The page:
Changes to In-Cab Computing
In the years before smartphones and tablets, large sums were invested by the trucking industry to run various applications. Software pertaining to compliance, safety, and customer service was installed on heavy-duty, business-grade mobile computing systems.
Consumer electronics were quickly evolving, but such devices still lacked the security, reliability, and durability essential in the trucking industry. However, a major change is now underway. Many fleet management systems are seeking to integrate in-cab platforms, tablets, and smartphones. Now, increasingly, the driver and the truck are connected to the office via cloud-based apps.
CarrierWeb, Rand McNally, and Qualcomm are three companies that have announced intentions to add Android platforms to their existing enterprise hardware. This effort is directed at numerous small fleets that are wanting to add soon-to-be mandated inboard recorder technologies. Other companies are also making the move to "industrial-strength" handheld and/or Android-based systems. PeopleNet and Zonar Systems are two such enterprises.
Turnpike was an innovator in pursuing this hybrid approach. Xata acquired Turnpike in 2009. Then, Xata became XRS. Subsequently, the company indicated that it was going to a completely mobile platform. The XRS platform that is being released uses a relay device connected to a truck's databus. Bluetooth wireless sends data to Android tablets and smartphones. In turn, the mobile app sends operator and vehicle information right to the management dashboard.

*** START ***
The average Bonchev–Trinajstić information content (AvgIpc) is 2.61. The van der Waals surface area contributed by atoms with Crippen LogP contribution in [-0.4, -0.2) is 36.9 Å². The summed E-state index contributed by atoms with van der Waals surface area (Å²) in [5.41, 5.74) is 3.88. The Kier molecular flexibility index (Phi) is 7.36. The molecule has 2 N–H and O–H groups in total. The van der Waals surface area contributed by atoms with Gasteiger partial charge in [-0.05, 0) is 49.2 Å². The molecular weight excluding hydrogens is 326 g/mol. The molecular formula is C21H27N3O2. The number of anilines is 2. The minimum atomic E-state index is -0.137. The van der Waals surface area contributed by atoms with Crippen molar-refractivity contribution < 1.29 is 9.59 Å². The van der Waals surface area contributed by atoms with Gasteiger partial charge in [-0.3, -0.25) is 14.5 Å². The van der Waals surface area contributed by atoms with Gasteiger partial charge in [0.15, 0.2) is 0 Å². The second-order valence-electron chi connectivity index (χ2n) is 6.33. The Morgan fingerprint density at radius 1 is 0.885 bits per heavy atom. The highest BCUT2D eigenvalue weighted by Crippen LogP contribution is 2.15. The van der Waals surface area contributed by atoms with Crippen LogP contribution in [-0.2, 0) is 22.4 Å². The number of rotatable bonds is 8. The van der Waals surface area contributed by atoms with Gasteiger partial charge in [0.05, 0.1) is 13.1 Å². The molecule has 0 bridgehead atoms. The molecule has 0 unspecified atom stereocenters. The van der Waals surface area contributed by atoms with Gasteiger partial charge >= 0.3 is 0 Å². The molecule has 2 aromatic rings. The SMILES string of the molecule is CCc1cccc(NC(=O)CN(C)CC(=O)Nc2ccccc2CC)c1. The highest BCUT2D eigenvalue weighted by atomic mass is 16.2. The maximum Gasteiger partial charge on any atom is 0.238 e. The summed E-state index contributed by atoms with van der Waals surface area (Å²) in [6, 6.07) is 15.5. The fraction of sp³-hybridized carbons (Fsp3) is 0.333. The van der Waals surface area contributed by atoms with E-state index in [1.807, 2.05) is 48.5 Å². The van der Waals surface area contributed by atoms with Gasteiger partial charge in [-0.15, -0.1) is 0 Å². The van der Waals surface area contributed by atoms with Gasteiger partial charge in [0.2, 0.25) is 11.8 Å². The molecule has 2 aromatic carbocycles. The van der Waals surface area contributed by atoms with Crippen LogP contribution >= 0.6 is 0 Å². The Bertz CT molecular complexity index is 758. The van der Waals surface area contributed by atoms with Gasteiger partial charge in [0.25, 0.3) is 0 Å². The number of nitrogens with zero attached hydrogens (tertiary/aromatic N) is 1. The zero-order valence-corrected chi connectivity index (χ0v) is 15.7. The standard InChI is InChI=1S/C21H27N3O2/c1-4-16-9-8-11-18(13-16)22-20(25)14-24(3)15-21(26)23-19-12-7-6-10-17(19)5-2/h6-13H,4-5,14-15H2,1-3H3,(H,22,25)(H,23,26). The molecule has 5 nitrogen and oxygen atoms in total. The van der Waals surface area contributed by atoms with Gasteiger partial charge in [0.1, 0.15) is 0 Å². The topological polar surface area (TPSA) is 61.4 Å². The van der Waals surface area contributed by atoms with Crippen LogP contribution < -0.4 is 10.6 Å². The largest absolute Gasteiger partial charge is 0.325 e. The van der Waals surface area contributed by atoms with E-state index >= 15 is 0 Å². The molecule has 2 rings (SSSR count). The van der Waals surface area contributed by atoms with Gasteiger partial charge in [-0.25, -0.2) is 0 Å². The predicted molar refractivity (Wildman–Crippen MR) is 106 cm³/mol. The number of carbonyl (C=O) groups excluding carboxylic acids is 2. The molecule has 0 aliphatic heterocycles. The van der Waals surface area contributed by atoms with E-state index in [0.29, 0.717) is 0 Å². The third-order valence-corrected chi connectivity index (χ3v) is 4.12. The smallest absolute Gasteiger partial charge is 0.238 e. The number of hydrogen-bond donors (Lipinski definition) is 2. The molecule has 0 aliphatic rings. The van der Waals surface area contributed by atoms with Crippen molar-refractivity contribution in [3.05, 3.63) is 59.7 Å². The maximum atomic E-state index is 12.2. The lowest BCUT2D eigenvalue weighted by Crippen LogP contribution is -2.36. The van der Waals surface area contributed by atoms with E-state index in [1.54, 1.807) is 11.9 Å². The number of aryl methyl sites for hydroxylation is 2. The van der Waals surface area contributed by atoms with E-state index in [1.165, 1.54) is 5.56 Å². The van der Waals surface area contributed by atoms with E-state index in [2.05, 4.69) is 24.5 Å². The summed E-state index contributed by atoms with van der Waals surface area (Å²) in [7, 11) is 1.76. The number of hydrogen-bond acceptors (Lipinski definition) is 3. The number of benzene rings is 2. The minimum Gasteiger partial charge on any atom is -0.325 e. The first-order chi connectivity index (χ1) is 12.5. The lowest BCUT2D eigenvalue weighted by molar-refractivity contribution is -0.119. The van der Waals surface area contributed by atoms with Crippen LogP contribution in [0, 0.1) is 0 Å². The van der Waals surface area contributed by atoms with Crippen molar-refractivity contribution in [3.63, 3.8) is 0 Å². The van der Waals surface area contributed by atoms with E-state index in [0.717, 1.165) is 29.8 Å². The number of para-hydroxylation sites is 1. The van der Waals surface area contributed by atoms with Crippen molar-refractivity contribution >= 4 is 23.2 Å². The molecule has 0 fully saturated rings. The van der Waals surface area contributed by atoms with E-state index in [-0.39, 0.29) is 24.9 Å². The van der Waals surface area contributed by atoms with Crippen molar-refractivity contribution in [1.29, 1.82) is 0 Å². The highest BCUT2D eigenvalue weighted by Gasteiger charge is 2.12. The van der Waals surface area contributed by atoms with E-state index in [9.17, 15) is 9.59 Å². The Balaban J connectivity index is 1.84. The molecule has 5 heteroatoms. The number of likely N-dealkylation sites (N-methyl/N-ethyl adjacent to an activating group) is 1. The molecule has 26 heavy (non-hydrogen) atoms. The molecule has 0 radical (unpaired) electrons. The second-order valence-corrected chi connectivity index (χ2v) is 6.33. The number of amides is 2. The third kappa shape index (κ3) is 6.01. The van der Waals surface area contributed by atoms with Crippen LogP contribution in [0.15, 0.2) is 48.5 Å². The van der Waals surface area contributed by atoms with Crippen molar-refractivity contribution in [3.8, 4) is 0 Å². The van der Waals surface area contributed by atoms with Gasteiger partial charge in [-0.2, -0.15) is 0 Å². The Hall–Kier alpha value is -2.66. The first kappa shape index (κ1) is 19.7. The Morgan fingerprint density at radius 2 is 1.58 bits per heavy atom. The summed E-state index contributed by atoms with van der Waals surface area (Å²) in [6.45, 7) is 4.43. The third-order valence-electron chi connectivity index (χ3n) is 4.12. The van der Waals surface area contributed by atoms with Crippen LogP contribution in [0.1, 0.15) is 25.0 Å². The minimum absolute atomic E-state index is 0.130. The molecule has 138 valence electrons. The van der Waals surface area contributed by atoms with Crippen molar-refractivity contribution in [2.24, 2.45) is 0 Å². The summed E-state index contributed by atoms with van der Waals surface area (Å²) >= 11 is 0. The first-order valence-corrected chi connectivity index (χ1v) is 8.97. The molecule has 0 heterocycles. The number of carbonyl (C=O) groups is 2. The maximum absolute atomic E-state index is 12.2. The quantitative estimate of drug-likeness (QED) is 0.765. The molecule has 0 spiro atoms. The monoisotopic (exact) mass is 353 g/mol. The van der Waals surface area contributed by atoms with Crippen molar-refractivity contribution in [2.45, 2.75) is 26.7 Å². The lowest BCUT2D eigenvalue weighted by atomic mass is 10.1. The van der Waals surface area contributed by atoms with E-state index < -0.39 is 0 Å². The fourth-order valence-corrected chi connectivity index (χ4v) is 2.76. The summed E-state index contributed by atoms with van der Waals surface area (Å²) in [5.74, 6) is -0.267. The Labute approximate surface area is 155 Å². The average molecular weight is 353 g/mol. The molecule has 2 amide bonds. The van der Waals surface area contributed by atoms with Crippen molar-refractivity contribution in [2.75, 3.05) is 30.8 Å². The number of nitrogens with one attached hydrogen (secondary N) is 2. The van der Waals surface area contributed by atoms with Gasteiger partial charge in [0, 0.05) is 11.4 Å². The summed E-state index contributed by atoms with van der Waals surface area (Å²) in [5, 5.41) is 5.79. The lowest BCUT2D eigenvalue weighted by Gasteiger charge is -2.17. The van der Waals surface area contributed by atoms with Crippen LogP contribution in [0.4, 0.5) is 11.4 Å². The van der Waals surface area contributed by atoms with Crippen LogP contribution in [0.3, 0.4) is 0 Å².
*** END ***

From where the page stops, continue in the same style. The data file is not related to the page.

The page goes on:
XRS does not charge for the relay device. Fleets do pay a monthly subscription charge to use the mobile application, which will initially operate on more than four dozen different mobile devices. The company's cloud-based approach indicates what the future holds in on-board computing for truckers.
Allied Automotive Group will embrace the XRS platform via 7-inch Samsung Galaxy 2 enterprise-grade units communicating via a 4G LTE network. Allied will be among those in the first wave of fleets to go with the XRS system. Samsung's "Safe" group offers these and other devices that include added features and enhanced security. Tablets in cabs allow drivers to capture photos and acquire satellite imagery regarding destinations. They will also be able to offer other drivers status updates and better communicate with their dispatchers. Also, a newer version of XRS will connect drivers to one another through X Nation, a social media platform. Free-form messages, photos, and videos can be shared. “Efficiency, integration and rapid implementation were key priorities as we considered our first EOBR solution,” asserts Robert Ferrell, Allied's Executive VP of Fleet and Maintenance.
So, how can the use of such consumer-type mobile devices reduce costs? First, there may be a market among both company drivers and owner-operators willing to pay to track their own service hours, compliance, performance, and safety. This approach could give drivers the flexibility to change carriers without having to change computing systems at the same time. This approach to driver data-ownership would require fleet acceptance.
Also, it is possible that EOBRs as well as fleet management systems may be free to drivers and fleets one day. If the data generated can be successfully sold for its market value, this business model may just work. For example, LinkedIn and Facebook offer their apps for free because they are able to monetize the data generated. Truck driver recruiters may also be willing to pay for performance statistics. Traffic businesses may also be willing buyers of generated data.
The concept of the trucking industry not owning EOBR data and other information may seem very foreign at this stage. Nonetheless, trends in the consumer mobile realm suggest that such data may very well be shared and/or sold in the future.